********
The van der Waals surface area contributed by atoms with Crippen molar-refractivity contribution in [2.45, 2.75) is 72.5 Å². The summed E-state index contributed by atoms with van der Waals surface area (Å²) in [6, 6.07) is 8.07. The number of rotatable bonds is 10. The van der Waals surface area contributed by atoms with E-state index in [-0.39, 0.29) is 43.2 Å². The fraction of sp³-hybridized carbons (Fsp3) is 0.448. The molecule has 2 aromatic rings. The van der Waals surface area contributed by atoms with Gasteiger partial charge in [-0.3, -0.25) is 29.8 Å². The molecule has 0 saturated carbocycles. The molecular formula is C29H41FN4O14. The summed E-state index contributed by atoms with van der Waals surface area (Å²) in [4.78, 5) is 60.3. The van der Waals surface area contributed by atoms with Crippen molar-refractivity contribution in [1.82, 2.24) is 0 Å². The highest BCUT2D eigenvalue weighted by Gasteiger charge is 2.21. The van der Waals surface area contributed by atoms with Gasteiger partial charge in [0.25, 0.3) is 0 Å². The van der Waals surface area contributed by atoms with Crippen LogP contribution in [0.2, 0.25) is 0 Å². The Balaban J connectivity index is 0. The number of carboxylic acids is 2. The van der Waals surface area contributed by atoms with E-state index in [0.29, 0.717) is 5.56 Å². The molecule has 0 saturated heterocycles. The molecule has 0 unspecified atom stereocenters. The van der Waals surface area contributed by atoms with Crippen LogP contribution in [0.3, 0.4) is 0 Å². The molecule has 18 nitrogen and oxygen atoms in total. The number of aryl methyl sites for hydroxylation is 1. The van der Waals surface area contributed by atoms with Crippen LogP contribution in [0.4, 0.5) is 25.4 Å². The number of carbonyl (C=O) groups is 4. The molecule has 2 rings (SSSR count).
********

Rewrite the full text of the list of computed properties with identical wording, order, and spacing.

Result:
The van der Waals surface area contributed by atoms with Crippen molar-refractivity contribution in [2.45, 2.75) is 72.5 Å². The summed E-state index contributed by atoms with van der Waals surface area (Å²) in [6, 6.07) is 8.07. The number of rotatable bonds is 10. The van der Waals surface area contributed by atoms with E-state index in [-0.39, 0.29) is 43.2 Å². The fraction of sp³-hybridized carbons (Fsp3) is 0.448. The molecule has 2 aromatic rings. The van der Waals surface area contributed by atoms with Gasteiger partial charge in [-0.3, -0.25) is 29.8 Å². The molecule has 0 saturated carbocycles. The molecular formula is C29H41FN4O14. The summed E-state index contributed by atoms with van der Waals surface area (Å²) in [4.78, 5) is 60.3. The van der Waals surface area contributed by atoms with Crippen molar-refractivity contribution in [1.82, 2.24) is 0 Å². The highest BCUT2D eigenvalue weighted by Gasteiger charge is 2.21. The van der Waals surface area contributed by atoms with Gasteiger partial charge in [0.25, 0.3) is 0 Å². The van der Waals surface area contributed by atoms with Crippen LogP contribution in [0.2, 0.25) is 0 Å². The Balaban J connectivity index is 0. The number of carboxylic acids is 2. The van der Waals surface area contributed by atoms with E-state index in [0.29, 0.717) is 5.56 Å². The molecule has 0 saturated heterocycles. The molecule has 0 unspecified atom stereocenters. The van der Waals surface area contributed by atoms with Crippen LogP contribution in [0.3, 0.4) is 0 Å². The molecule has 18 nitrogen and oxygen atoms in total. The number of aryl methyl sites for hydroxylation is 1. The van der Waals surface area contributed by atoms with Crippen LogP contribution in [0.4, 0.5) is 25.4 Å². The number of carbonyl (C=O) groups is 4. The molecule has 2 rings (SSSR count).